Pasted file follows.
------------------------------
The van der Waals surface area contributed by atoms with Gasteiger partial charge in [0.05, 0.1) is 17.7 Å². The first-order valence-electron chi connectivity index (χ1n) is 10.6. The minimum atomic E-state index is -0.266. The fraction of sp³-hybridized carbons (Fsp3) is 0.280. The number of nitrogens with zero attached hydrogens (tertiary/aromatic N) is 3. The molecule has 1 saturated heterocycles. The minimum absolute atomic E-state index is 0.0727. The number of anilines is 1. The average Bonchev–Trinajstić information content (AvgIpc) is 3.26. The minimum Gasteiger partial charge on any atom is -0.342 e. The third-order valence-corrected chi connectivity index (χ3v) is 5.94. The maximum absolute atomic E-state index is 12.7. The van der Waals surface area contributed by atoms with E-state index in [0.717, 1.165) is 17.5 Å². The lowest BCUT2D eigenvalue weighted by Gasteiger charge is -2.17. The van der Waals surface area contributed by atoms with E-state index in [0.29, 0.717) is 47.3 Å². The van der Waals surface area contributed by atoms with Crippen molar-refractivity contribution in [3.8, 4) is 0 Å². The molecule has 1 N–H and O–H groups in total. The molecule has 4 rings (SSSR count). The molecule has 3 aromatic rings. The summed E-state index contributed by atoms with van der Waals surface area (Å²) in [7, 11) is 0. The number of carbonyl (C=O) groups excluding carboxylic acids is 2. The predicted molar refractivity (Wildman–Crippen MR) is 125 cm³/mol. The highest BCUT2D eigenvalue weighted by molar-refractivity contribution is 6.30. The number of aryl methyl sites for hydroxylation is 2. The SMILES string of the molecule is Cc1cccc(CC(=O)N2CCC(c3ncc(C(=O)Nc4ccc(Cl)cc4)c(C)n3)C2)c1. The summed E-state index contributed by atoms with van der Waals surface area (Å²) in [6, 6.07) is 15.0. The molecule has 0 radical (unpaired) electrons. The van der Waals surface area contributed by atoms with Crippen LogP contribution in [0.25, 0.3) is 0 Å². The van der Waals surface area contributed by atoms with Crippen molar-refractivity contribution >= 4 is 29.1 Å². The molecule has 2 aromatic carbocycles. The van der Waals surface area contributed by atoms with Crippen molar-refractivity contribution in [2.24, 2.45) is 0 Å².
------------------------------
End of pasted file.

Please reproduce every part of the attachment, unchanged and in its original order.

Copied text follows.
The van der Waals surface area contributed by atoms with Gasteiger partial charge in [0.05, 0.1) is 17.7 Å². The first-order valence-electron chi connectivity index (χ1n) is 10.6. The minimum atomic E-state index is -0.266. The fraction of sp³-hybridized carbons (Fsp3) is 0.280. The number of nitrogens with zero attached hydrogens (tertiary/aromatic N) is 3. The molecule has 1 saturated heterocycles. The minimum absolute atomic E-state index is 0.0727. The number of anilines is 1. The average Bonchev–Trinajstić information content (AvgIpc) is 3.26. The minimum Gasteiger partial charge on any atom is -0.342 e. The third-order valence-corrected chi connectivity index (χ3v) is 5.94. The maximum absolute atomic E-state index is 12.7. The van der Waals surface area contributed by atoms with E-state index in [0.717, 1.165) is 17.5 Å². The lowest BCUT2D eigenvalue weighted by Gasteiger charge is -2.17. The van der Waals surface area contributed by atoms with E-state index in [0.29, 0.717) is 47.3 Å². The van der Waals surface area contributed by atoms with Crippen molar-refractivity contribution in [3.8, 4) is 0 Å². The molecule has 1 N–H and O–H groups in total. The molecule has 4 rings (SSSR count). The molecule has 3 aromatic rings. The summed E-state index contributed by atoms with van der Waals surface area (Å²) in [7, 11) is 0. The number of carbonyl (C=O) groups excluding carboxylic acids is 2. The predicted molar refractivity (Wildman–Crippen MR) is 125 cm³/mol. The highest BCUT2D eigenvalue weighted by molar-refractivity contribution is 6.30. The number of aryl methyl sites for hydroxylation is 2. The SMILES string of the molecule is Cc1cccc(CC(=O)N2CCC(c3ncc(C(=O)Nc4ccc(Cl)cc4)c(C)n3)C2)c1. The summed E-state index contributed by atoms with van der Waals surface area (Å²) in [6, 6.07) is 15.0. The molecule has 0 radical (unpaired) electrons. The van der Waals surface area contributed by atoms with Crippen LogP contribution in [0.25, 0.3) is 0 Å². The van der Waals surface area contributed by atoms with Crippen molar-refractivity contribution >= 4 is 29.1 Å². The molecule has 2 aromatic carbocycles. The van der Waals surface area contributed by atoms with Crippen molar-refractivity contribution in [2.24, 2.45) is 0 Å².